No standby losses
This is arguably the best advantage of a tankless heater because these units eradicate hefty losses. The traditional counterpart needs to reheat the water continuously and it raises the energy costs during the reheating process. Even if no one is using hot water or no one is at home, your tanked water heater will still be working and heating water stored in its tank.
Will not run out of hot water
If you live in a house where hot water is in high demand then your tanked water heater will run out occasionally. For instance, if four or five people take a shower and you are using the dishwasher as well, the tanked water heater will empty and you will have to wait for more hot water once the tank is reheated. The tankless units ensure that everyone gets their fair share of hot water (as long as they are taken consecutively, not simultaneously). A tankless unit doesn’t rely on the reserve to cater the demand of hot water.
Choice between gas or electric unit
In most cases, the tankless heaters run on natural gas. However, you can also buy the units that are powered by electricity. If you have some issues with the electrical infrastructure of your home, you can either buy a propane-powered or natural-gas tankless heater. Nevertheless, you might need to reroute your gas lines to install a gas-powered unit.
These heaters have long warranties because they have a longer lifespan as compared to the tank models. In case of any issue with your water heater, you may not have to pay for any repairs or replacements. These warranties can go up to twenty years and some of them also come with a lifetime warranty.
Best for modest hot water demand & smaller homes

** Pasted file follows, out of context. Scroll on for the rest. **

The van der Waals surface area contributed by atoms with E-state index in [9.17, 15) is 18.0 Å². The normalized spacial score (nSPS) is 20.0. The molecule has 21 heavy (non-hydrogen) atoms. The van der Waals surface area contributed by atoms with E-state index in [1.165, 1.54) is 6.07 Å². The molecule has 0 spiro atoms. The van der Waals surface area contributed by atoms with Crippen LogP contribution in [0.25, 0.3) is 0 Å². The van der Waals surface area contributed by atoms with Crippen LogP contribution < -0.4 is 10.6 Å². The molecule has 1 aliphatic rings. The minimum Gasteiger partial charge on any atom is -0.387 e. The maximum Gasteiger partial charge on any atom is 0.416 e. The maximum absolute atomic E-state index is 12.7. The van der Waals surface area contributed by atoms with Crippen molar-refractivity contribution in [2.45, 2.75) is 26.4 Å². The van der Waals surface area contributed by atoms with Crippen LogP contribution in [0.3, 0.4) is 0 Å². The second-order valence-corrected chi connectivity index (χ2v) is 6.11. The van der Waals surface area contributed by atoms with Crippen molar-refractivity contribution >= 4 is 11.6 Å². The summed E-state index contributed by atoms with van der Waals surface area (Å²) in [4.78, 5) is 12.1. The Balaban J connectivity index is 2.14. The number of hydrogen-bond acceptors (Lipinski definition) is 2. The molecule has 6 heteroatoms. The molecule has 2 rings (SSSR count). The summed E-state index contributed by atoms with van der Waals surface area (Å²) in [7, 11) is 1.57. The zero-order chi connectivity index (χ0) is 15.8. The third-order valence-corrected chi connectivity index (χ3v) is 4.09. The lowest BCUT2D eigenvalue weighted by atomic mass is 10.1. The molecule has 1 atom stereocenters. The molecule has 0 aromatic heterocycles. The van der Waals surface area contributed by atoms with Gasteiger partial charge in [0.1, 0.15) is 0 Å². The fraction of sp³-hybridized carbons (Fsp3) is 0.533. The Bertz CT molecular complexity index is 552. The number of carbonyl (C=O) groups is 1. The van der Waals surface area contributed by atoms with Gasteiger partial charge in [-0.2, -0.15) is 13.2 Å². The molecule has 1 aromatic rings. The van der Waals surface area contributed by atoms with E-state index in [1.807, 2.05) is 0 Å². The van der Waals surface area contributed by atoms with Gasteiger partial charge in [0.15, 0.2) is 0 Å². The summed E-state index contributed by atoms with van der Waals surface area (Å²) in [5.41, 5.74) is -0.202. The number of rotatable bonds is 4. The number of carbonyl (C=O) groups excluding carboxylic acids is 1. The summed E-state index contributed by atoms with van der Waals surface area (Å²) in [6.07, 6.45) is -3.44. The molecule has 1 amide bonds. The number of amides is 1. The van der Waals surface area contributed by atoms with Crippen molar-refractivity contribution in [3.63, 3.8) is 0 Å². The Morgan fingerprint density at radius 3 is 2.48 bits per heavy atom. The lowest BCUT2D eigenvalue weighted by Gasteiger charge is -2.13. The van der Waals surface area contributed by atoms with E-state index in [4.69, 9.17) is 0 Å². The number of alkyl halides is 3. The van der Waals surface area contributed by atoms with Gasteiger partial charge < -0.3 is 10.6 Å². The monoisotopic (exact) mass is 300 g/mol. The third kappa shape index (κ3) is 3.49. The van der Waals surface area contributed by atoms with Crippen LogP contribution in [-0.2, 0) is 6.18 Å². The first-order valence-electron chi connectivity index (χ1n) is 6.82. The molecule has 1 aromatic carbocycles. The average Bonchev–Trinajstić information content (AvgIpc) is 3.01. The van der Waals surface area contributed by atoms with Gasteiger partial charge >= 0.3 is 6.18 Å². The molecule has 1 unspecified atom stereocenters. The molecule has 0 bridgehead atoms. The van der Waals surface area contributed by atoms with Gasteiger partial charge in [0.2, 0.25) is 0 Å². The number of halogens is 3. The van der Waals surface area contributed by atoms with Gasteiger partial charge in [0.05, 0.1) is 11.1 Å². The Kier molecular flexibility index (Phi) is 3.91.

If you have a modest demand for hot water due to a small family or have a small home then a tankless model is the best option for you. These units will get rid of the standby losses and will also provide you and your family with enough hot water instantly. Two or three people can consecutively shower and you can also do the laundry or wash dishes.
Cons of Tankless Water Heaters
The Temperature of Your Hot Water Will Be Inconsistent
In their study, Consumer Reports also mentioned that the users had reported many complaints regarding the inconstant water temperatures when using a tankless model. This problem appears due to the inability of the unit to deliver ample amount of hot water that you and your family can use in more than one place at the same time. In addition to that, the tankless units also don’t turn itself on if the outlet is a little open,especially when rinsing toothbrushes or shaving, for example.
High Initial Cost
Another one of the significant issues that the tankless water heater users have is the high initial costs. The tankless units are far more expansive as compared to their traditional counterparts. An average conventional unit may cost approximately $500 whereas the cheapest of the models start at $1000. Moreover, the installation of these tankless units need more expertise and further adds to the initial costs. Therefore, you have to factor the labor costs into the price tag as well.
A Limited Supply of Hot Water for Multiple Faucets